“My overall impression is that it’s a system that has been highly dysregulated and injured and is trying to come back in a healing way but is having some ups and downs as it is working through that process,” Fraser says. Since blood vessels serve to connect all the body’s systems, inflammatory proteins and signals in one area will be carried to other areas. “Depending on how the virus affected you initially, you are going to have susceptibility [to injury] in a variety of different tissues.” 

Constant Change 

“Right now, the diagnosis of long COVID is rather subjective,” says Fraser, based on an initial SARS-CoV-2 infection and having persistent or new symptoms related to it three months later. “Typically, if you see a physician, you will also have lots of tests done that would be negative.” 

The potential disease markers being analyzed here are proteins released by cells that play a role in the body’s immune response to viruses, he says. As proven out in an earlier study, damaged and inflamed blood vessel cells that take up the SARS-CoV-2 virus go looking for healthy tissue so they can optimize the job they need to do (e.g., gas exchange in the lungs) once individuals come out of the acute COVID-19 phase. 

“It is pretty clear that long COVID can create a lot of different symptoms in a lot of different organ systems, and that has created a lot of confusion,” notes Fraser. “But the one system in your body that connects all your organs and tissues are your blood vessels... and they are not static. They are always growing and looking for new and healthy tissue, and they are also retracting from rotten and dead tissue, so it’s a very dynamic system.” 

Day-to-day vasculature functioning involves multiple other systems in the body that routinely release proteins because of their interaction, Fraser says. When people have an acute infection with SARS-CoV-2, one of the affected regions is the lungs, where alveoli and the small blood vessels surrounding them are exchanging oxygen and carbon dioxide. “If they are not well matched, that process doesn’t work well.” 

Of the 16 vascular transformation biomarkers measured, 14 of them (e.g., ANGPT1, MMP1, VEGF-A) were grossly elevated, says Fraser, published last year in Molecular Medicine (DOI: 10.1186/s10020-022-00548-8). This suggests that angiogenesis (the development of new blood vessels) may be common to patients with prolonged and diffuse symptoms and modulators of that process may have therapeutic efficacy. 

A panel combining the top three vascular transformation markers showed strong disease specificity, with virtually no overlap with any other investigated condition, he adds. It is now being explored as a panel as a long COVID diagnostic test.  

In another study that published earlier this year in Molecular Medicine (DOI: 10.1186/s10020-023-00610-z), Fraser and his team used a variety of artificial intelligence techniques to help narrow down the number of biomarkers seen in long COVID patients to the most important proteins, the tissues where those were expressed, and what the various combinations revealed. They identified 119 highly relevant proteins and two optimal models with nine and five proteins, respectively.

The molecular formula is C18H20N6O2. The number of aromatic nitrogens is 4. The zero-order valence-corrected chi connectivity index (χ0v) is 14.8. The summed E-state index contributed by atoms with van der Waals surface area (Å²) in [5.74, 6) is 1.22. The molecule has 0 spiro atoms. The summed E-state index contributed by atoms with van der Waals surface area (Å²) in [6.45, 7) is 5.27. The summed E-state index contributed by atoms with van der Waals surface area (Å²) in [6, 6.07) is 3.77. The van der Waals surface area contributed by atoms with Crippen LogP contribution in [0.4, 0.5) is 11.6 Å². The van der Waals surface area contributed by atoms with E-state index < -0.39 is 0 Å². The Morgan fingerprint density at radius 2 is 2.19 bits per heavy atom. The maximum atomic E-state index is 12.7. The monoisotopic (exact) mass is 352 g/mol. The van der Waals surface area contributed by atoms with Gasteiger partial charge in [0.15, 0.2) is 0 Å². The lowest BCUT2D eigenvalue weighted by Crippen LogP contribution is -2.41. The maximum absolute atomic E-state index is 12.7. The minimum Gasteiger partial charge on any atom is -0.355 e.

Trials Starting Soon 

Drugs associated with the HIF1 pathway with therapeutic potential against long COVID, all approved for human use and some still under clinical development, are listed in the paper. These include anti-anemia and anti-ischemia drugs targeting PHD; an anti-inflammatory drug targeting NOS2; cancer drugs targeting VEGFR1, VEGFR2, TOP1, ANGPT2 and ANGPT1/2R; and a drug for a group of metabolic disorders targeting TFRC. 

The research group has already patented hundreds of proteins that seem rather specific for long COVID, reports Fraser. A licensing agreement has been signed with a diagnostics company to create a laboratory-based test as well as a POC diagnostic. 

“We are hoping to have the point-of-care diagnostic prototype completed and ready for clinical trials in the upcoming months,” he says. Once approved, the POC test could be available direct-to-consumer as well as in the offices of family physicians and at urgent care clinics, hospitals, and emergency rooms. 

Fraser’s message to individuals struggling with long COVID is to know that good scientists worldwide are doing their best to work on the problem using state-of-the-art technologies and are quickly making discoveries that could bring an end to the suffering soon. At the very least, he says, the wait won’t be long for a definitive diagnostic test for long COVID. 

This should offer emotional reassurance to patients, since it is likely symptoms of long COVID will clear up with time if not because of a specific intervention, says Fraser. A diagnostic test will also help ensure they get the medical support they need from an insurance standpoint. Moreover, providers could start worrying less about diagnostic lapses that can lead to a liability claim. 

Once long COVID is a diagnosable condition, physicians will also no longer feel compelled to order so many tests to rule out other possibilities, Fraser points out. “Our estimate suggests that a diagnostic test for long COVID could save up to or more than $385,000 per patient in unnecessary [tests] and lost income.”